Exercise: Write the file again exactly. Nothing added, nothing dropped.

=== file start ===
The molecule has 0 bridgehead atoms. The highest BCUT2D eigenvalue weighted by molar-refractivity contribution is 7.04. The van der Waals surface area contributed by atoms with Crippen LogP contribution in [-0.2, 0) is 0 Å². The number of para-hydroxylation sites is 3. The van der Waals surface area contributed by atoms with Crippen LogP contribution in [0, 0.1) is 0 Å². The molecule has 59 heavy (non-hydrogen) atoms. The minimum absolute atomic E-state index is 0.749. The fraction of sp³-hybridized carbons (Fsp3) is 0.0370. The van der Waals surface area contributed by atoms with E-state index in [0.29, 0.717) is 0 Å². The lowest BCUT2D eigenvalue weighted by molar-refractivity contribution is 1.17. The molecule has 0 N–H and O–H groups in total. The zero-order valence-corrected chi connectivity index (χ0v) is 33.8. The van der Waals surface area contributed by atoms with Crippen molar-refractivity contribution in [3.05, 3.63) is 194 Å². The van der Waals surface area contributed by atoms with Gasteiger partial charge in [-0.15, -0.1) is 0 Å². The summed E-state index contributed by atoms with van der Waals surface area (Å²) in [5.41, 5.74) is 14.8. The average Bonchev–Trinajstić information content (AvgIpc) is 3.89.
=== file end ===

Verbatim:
The molecule has 0 bridgehead atoms. The highest BCUT2D eigenvalue weighted by molar-refractivity contribution is 7.04. The van der Waals surface area contributed by atoms with Crippen LogP contribution in [-0.2, 0) is 0 Å². The number of para-hydroxylation sites is 3. The van der Waals surface area contributed by atoms with Crippen LogP contribution in [0, 0.1) is 0 Å². The molecule has 59 heavy (non-hydrogen) atoms. The minimum absolute atomic E-state index is 0.749. The fraction of sp³-hybridized carbons (Fsp3) is 0.0370. The van der Waals surface area contributed by atoms with E-state index in [0.29, 0.717) is 0 Å². The lowest BCUT2D eigenvalue weighted by molar-refractivity contribution is 1.17. The molecule has 0 N–H and O–H groups in total. The zero-order valence-corrected chi connectivity index (χ0v) is 33.8. The van der Waals surface area contributed by atoms with Crippen molar-refractivity contribution in [3.05, 3.63) is 194 Å². The van der Waals surface area contributed by atoms with Gasteiger partial charge in [-0.15, -0.1) is 0 Å². The summed E-state index contributed by atoms with van der Waals surface area (Å²) in [5.41, 5.74) is 14.8. The average Bonchev–Trinajstić information content (AvgIpc) is 3.89.